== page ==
Visiting Yerevan isn’t the easiest thing in the world, so you better pick up plenty of mementos to bring home with you. Tradition is at the front of queue — with food playing a major role there — before the sweeping chaos of modernity brings up the rear, although the whole souvenir scene does manage to stay undeniably Armenian. You could pack an entire case full of souvenirs from these parts.
When the French are giving you permission to call something cognac, it must be good. The story of ArArAt brandy began in 1887 and it has been perched at the top of the tree when it comes to quality spirits ever since, so good that it gained a reputation as the spirit of Kings and Emperors. Churchill was a big fan. Pick up a bottle of the fine stuff when in town.
Okay, you’re probably not going to be able to buy an entire floor’s worth of carpet to lug home, so maybe stick to a small rug or something along those lines. Armenian carpet is world famous, beautifully detailed stuff that has been made in these parts since ancient times. The word ‘carpet’ is thought to be of Armenian origin, which tells you all you need to know.
You know what, we’re going to go ahead and say that you should try to buy Mount Ararat. Worth a go, right? The 5,137m high mountain won’t fit into your hand luggage, your checked luggage, any kind of luggage, but boy is it a beaut. If you don’t managed to pay cash for the resting place of Noah’s Ark, consider picking up a souvenir with the famous peak on it. A postcard, a magnet, a badge, a pair of oven gloves, condoms, shirts, you know the drill.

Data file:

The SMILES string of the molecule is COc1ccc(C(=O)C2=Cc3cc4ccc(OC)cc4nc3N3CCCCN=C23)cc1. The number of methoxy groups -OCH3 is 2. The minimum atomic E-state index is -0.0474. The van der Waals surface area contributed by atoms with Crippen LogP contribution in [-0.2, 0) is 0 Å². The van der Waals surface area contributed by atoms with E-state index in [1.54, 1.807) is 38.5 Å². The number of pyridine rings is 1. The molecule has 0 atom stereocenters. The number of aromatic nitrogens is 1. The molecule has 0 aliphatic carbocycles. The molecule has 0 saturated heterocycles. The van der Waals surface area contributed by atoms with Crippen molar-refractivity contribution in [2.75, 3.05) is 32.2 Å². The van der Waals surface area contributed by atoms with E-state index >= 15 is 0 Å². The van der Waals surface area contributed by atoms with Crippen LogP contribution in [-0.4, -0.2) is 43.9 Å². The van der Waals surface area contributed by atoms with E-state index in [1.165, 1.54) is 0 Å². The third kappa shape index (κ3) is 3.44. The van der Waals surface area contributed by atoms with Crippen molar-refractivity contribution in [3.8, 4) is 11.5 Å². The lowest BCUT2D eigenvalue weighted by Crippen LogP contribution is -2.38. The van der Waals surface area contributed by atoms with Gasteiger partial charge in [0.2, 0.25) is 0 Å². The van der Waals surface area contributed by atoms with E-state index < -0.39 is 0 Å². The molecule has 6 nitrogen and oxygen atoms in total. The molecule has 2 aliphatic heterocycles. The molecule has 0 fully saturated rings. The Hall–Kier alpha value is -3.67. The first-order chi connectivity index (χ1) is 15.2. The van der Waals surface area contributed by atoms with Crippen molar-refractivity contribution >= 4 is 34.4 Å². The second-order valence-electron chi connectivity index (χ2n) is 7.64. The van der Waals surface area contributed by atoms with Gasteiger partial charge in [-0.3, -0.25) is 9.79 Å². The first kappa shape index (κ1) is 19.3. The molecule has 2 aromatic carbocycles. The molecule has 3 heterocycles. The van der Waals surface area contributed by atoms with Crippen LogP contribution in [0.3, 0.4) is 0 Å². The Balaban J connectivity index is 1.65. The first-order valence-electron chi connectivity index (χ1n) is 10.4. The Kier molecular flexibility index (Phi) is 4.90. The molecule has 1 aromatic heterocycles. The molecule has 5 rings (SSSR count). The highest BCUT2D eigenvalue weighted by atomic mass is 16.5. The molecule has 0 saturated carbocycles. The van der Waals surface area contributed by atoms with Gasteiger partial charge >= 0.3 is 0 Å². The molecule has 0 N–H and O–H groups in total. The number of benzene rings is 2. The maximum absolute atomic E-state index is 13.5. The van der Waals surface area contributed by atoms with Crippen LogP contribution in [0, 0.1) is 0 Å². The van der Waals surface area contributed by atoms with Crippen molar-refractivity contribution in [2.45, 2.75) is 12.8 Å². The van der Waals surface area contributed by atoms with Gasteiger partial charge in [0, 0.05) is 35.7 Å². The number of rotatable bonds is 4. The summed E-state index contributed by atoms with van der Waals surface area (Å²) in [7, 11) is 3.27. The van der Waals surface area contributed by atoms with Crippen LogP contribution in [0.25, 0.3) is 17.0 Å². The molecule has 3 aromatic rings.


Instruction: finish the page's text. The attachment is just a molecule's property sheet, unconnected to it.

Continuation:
The chances of purchasing an actual khachkar are slim but you’ll find plenty of miniatures in the markets of Yerevan. These UNESCO protected stone carvings have been created since forever ago and often display quite sublime craftsmanship, delicately honouring time, place, people and spirit. Khachkars are too spiritual to be relegated to mere fireplace fodder, but beggars can’t be choosers and all that jazz.
The national fruit of the country, an integral part of Armenian culture, and an almost ever present when it comes to hype videos during the Eurovision Song Contest. Apricots are everywhere in Armenia, and once you’ve tried them in Yerevan you’ll likely struggle to enjoy them back home, making them the Armenian version of Dublin’s Guinness. God’s sweets never tasted so good.